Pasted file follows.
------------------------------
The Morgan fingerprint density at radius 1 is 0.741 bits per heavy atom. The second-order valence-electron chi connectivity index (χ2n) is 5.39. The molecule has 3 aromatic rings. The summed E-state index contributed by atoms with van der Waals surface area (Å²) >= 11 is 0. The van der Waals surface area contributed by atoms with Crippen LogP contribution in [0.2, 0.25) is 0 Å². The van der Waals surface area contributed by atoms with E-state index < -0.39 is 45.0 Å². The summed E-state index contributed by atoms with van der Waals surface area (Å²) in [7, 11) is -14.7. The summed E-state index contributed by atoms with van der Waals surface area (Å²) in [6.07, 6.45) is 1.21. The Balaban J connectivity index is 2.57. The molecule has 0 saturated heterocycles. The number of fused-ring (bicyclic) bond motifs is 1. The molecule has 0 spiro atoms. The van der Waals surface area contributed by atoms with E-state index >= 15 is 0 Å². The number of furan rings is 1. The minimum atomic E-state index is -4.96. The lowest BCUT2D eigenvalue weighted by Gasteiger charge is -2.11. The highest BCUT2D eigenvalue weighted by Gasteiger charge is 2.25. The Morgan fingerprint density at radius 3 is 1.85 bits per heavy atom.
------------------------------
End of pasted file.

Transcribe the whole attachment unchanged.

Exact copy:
The Morgan fingerprint density at radius 1 is 0.741 bits per heavy atom. The second-order valence-electron chi connectivity index (χ2n) is 5.39. The molecule has 3 aromatic rings. The summed E-state index contributed by atoms with van der Waals surface area (Å²) >= 11 is 0. The van der Waals surface area contributed by atoms with Crippen LogP contribution in [0.2, 0.25) is 0 Å². The van der Waals surface area contributed by atoms with E-state index < -0.39 is 45.0 Å². The summed E-state index contributed by atoms with van der Waals surface area (Å²) in [7, 11) is -14.7. The summed E-state index contributed by atoms with van der Waals surface area (Å²) in [6.07, 6.45) is 1.21. The Balaban J connectivity index is 2.57. The molecule has 0 saturated heterocycles. The number of fused-ring (bicyclic) bond motifs is 1. The molecule has 0 spiro atoms. The van der Waals surface area contributed by atoms with E-state index >= 15 is 0 Å². The number of furan rings is 1. The minimum atomic E-state index is -4.96. The lowest BCUT2D eigenvalue weighted by Gasteiger charge is -2.11. The highest BCUT2D eigenvalue weighted by Gasteiger charge is 2.25. The Morgan fingerprint density at radius 3 is 1.85 bits per heavy atom.